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We Need to talk About Kevin
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We Need To Talk About Kevin is a brooding, unnerving but wholly rewarding film.

We Need to Talk About Kevin tie-in: A Novel

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  • She receives little support from her husband who refuses to believethat his son has severe emotional problems, but instead questions hiswife's sanity. Instead of confronting the issues, Franklin ignoresthem, giving Kevin a toy bow-and-arrow set and later a high-poweredbow, without any consideration of how they might be used. The father'slack of understanding prevents Kevin from being disciplined in the waythat he should and there is no discussion of counseling with teachersor support groups, or professional therapy when it is obviously badlyneeded. Though the film's title is We Need to Talk about Kevin,apparently nobody thinks that that might be a good idea.

    | How do you know when it's time for your loved one to limit or stop driving? It’s a tough subject for most families, but it's a serious matter. Now there's help. AARP offers a free online seminar called We Need to Talk that will help you determine how to assess your loved ones’ driving skills and provide tools to help you have this important conversation. And since it's online, you can set your own pace.

  • While We Need to Talk about Kevin is an engaging and often grippingfilm that offers outstanding performances by Swinton and Miller, it istorn between being an exploitative horror film and a psychologicalfamily drama and ends up not being very successful at either. Marred byits inability to decide whether to blame ineffective parenting forKevin's behavior or to blame the fact that he was just born "evil," thefilm takes no stand at all, apparently throwing up its hands andsaying, sometimes "bad" things happen for no reason, a dubious premise.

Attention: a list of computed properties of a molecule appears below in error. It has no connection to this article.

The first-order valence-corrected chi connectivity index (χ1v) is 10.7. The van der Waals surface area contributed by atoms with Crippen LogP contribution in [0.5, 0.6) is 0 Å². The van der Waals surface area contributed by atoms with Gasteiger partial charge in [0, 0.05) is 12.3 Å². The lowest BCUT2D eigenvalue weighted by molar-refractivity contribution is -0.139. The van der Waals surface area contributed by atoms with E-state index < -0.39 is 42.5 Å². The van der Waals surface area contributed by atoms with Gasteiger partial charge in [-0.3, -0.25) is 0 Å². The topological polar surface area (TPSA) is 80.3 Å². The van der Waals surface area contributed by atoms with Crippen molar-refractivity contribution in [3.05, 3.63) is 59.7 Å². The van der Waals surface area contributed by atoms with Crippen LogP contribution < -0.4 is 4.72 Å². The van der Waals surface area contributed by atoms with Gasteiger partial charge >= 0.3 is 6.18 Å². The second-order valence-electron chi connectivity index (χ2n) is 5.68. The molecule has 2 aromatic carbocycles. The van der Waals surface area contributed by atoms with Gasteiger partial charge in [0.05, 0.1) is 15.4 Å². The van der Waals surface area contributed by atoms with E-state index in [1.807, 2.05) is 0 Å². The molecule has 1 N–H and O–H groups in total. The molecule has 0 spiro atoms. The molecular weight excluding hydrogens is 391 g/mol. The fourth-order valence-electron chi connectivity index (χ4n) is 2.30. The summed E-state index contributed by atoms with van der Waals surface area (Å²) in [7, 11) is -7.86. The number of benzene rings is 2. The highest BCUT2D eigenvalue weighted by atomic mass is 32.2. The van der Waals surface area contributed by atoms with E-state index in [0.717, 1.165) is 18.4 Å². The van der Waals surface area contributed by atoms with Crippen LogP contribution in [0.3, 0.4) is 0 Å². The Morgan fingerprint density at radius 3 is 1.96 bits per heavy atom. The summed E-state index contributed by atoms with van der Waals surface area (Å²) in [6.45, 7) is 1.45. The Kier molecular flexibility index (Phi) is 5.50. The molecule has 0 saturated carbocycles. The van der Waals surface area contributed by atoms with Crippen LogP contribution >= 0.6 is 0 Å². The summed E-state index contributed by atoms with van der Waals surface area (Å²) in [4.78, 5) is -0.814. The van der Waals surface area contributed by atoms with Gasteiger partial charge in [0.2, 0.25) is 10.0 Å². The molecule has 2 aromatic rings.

Based on a novel by Lionel Shriver and co-written by Ramsay and RoryStewart Kinnear, We Need to Talk about Kevin builds a fracturednarrative told from the point of view of Kevin's mother EvaKhatchadourian (Tilda Swinton), a former big-city dweller who loved totravel and write books until she became a mother. Unfolding as if in afevered dream and told in a stream of flashbacks and flash forwards, anow depressed and solitary Eva looks back at key emotional trippingpoints along her son's destructive journey.

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    According to journalist Chris Hedges, "Those who cannot love arespiritually and emotionally dead. They affirm themselves throughdestruction, first of others, and then, finally, of themselves. Thoseincapable of love never live." This emotional deadness and inability toempathize with others is reflected in fifteen-year-old Kevin (EzraMiller) in Lynne Ramsay's first film in nine years, We Need to Talkabout Kevin, the chilling story of a sociopathic teenager who commits ahorrendous crime (not explicitly shown), one for which his mother mustendure the anger and resentment of the community.

We Need to Talk About Kevin (2011) - IMDb

We Need to Talk: Conversations for Healing & Change - In June 2015 on the heels of the shooting at Mother Emmanuel Church in Charleston, SC, MeckMin began hosting a series of conversations designed to give the Charlotte-Mecklenburg community a space to talk, grieve, process, and create ideas for change.